Brad Kilgore sensed opportunity when he moved from the Midwest to Miami, and he has seized it at Alter—one of the most exciting, progressive restaurants in the country. Kilgore builds dishes conceptually with layer upon layer of flavor, weaving in a riot of South Florida influences that give the food a powerful sense of place. His plating is arresting. Crab shumai could be a Wynwood sculpture; a barbecue-inspired dish of carrots and smoked eggplant takes the form of stained glass. More than a chef, Kilgore is a young, blazing restaurant owner with plans to share his talent far beyond the exclusive 65 seats at Alter. Get ready.

Dishes that clinched it: 

  • Blue Crab Shumai: Thai Green Curry, Culantro Relish, Kumquat, and Rice Crisps
  • Heirloom Carrots, Smoked Eggplant Pastrami, Grapefruit, and Grilled Pistachio
Chef: Diego Oka, La Mar by Gaston Acurio

Unlike most U.S. cities, Miami knows its Peruvian food. Arguably, its citizens haven’t experienced the cuisine’s full, enthralling potential unless they’ve dined at La Mar in the hands of Chef Diego Oka. Oka cooks with the soul and joy of a grandma, all the while applying obsessive Japanese technique to the traditional foods of Peru. Rustic veal heart anticucho is at once addicting and comforting. He transforms humble causa into a work of visual art without forsaking low-brow huancaina. The Lima native has opened La Mar properties across the globe for celebrated Chef Gaston Acurio, but he wants to take his collective knowledge and skills and establish roots in Miami—and ultimately a name for himself as an American forerunner of Peruvian cuisine.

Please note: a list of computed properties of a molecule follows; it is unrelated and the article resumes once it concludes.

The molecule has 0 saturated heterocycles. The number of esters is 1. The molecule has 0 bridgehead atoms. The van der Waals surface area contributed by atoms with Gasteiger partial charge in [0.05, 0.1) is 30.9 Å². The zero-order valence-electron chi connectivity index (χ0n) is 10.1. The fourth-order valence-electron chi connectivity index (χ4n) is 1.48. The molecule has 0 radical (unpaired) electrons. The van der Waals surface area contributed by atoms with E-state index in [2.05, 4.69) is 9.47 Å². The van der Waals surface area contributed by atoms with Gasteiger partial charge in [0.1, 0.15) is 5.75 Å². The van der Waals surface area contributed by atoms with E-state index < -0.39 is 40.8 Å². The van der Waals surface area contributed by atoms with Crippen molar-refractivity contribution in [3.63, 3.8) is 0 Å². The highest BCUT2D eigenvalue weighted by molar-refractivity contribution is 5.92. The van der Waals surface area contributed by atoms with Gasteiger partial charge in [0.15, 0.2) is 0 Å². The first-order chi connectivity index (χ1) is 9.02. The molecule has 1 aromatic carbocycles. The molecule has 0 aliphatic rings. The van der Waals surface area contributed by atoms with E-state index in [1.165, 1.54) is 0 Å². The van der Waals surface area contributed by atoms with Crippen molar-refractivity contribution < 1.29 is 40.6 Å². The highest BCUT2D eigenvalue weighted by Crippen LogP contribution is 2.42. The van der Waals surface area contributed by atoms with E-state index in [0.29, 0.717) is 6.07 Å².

Dishes that clinched it: 

  • Beet-Potato Causa, King Crab, Huancaina, Salmon Roe, and Tobiko
  • Veal Heart Anticucho, Tacu Tacu Beans, Aji Amarillo, Red Onions, Garlic, Quail Egg, Aji Panca, Cumin, Garlic, and Oregano
Chef: Niven Patel, Michael's Genuine Food & Drink

On Niven Patel’s “day off”—when he’s not getting crushed by a 400-cover lunch on a random Monday at Michael’s Genuine—he’s most likely digging up 100 pounds of carrots from his yard in Homestead. Those carrots will be shaved into a fresh, simple salad laced with the subtle intrigue of house preserved lemons. The salad, and any host of stripped down dishes at Michael’s, represent a minimalistic ethos and style that stands out in Miami, a city in love with flash. Of any chef in South Florida, Patel arguably has the closest relationship with the products he’s serving. His cuisine has a refreshing ease to it, like a squeeze of lime on a pig ear. His dishes are intimate, personal, and honest, even more so when he slips in flavors from his Indian heritage.

Dishes that clinched it: 

  • Little Tunny Tartare, Curry Leaf Aïoli, Green Heirloom Tomatoes, and Fingerling Chips
  • Shaved Vegetable Salad: Watermelon Radish, Baby Carrots, Beets, Fennel, Broccoli, Torn Herbs, Quinoa, and Preserved Meyer Lemon-Tahini Dressing
Chef: Phuket Thongsodchareondee, Cake Thai Kitchen